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Simon: I don’t know what to tell you. It’s not happening here in the city in which you are sitting. It’s not happening in New Orleans. It’s not happening in any city where mainstream media has retrenched. It is not happening.
reason: In a recent interview you did with Bill Moyers you said, and I’m paraphrasing, "I don’t believe in institutions anymore, I believe in individuals." Have you boxed yourself in? If you don’t believe in institutions, then what? How do individuals change things?
Simon: I’m a grownup. And it comes down to this and this is where I get exhausted with the notion of "There has been corruption there so let’s throw up our hands and declare there’s too much government."
What is your freaking alternative? There’s never going to be permanent institutional stasis. Everything will corrode. Everything will rust. Everything will need to be replaced. Everything will need to be challenged and continually policed.
Somebody much wiser than me, my father, used to say at every single Passover Seder, "Freedom can never be entirely won, but it can be lost." And the way in which you lose it is not by acknowledging the inevitability of communal action and institutional necessity. But it’s by walking away from our collective ownership and demand on the performance of those institutions.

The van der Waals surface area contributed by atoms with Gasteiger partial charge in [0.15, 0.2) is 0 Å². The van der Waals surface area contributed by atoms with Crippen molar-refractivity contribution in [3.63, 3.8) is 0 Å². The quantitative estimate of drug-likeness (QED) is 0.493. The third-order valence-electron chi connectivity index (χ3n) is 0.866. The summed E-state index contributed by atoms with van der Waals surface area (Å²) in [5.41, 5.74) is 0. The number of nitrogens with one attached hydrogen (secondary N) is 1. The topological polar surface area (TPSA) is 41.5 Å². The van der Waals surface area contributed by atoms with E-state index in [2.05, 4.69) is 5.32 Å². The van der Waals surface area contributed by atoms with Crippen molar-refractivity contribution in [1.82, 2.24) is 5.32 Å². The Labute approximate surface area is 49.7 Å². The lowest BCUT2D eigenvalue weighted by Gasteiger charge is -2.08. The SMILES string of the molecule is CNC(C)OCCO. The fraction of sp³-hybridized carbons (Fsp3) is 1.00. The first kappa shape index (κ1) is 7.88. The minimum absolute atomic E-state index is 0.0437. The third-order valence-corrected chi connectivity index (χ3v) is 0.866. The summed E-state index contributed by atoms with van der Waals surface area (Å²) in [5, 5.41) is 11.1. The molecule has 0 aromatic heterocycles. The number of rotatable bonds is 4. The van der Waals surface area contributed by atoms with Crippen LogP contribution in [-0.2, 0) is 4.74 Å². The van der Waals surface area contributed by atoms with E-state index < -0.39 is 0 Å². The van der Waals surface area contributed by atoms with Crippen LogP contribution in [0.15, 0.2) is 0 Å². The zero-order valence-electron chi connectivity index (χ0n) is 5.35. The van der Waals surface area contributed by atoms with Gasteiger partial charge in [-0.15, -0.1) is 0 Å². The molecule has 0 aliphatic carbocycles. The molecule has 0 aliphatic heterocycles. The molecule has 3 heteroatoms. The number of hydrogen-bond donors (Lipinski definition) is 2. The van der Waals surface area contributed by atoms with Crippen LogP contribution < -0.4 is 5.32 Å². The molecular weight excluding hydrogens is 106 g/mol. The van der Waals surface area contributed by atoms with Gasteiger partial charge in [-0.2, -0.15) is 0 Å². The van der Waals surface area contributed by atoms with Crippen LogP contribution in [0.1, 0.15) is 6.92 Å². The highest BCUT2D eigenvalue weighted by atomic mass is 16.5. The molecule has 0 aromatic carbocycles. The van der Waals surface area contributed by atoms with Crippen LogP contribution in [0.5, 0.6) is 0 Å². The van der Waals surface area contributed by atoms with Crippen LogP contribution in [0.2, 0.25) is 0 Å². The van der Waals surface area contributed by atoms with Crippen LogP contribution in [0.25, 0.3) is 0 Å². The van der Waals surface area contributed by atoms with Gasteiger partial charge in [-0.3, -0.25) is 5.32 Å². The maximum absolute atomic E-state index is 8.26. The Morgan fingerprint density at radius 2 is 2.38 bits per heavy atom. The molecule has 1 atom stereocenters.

reason: But things like charter schools, like school vouchers, getting out where you can get on a life boat, or out of Casablanca on the last plane—these are libertarian ideas. They are a way of changing the institutions so they serve the individuals they’re supposed to serve.
Simon: If it’s funded. If you’re willing to take the same dollar that you were giving to a public school system.
reason: We have not stinted on increasing the amount of money we spend per pupil over the past 40 years. We have nothing, literally nothing, to show for it.
Simon: You will not get me defending the performance of public education. But the idea of public education, lower case p, lower case e.
reason: As we go through the third season of Treme, would you say that you start to show the green shoots [in the recovery of New Orleans]?
Simon: Yes, individuals start doing what they can. And there is nothing in The Wire and there is nothing in Treme that argues against individual responsibility towards the collective. And that’s where I find patriotism and citizenship. You’re not seeing people in Treme in season three begin to police themselves and to make their neighborhoods safer. That’s beyond their capabilities. For that they need law enforcement professionals. But you do see them start to stand up on their hind legs and say, "The way you’re behaving, as an institution, is unacceptable."
reason: And by creating alternatives. I mean they’re building their businesses or they’re creating art that is empowering to themselves and the people around them.
Simon: Well, they’re seeking reform. And sometimes that involves trying to reform the necessary institution. And sometimes if they’re starting a new business, that’s a new business. I’m not arguing against venture capitalism. What I am arguing against in that piece is disaster capitalism.
reason: Or disaster socialism and the two things may be inextricably linked.
Simon: Disaster socialism?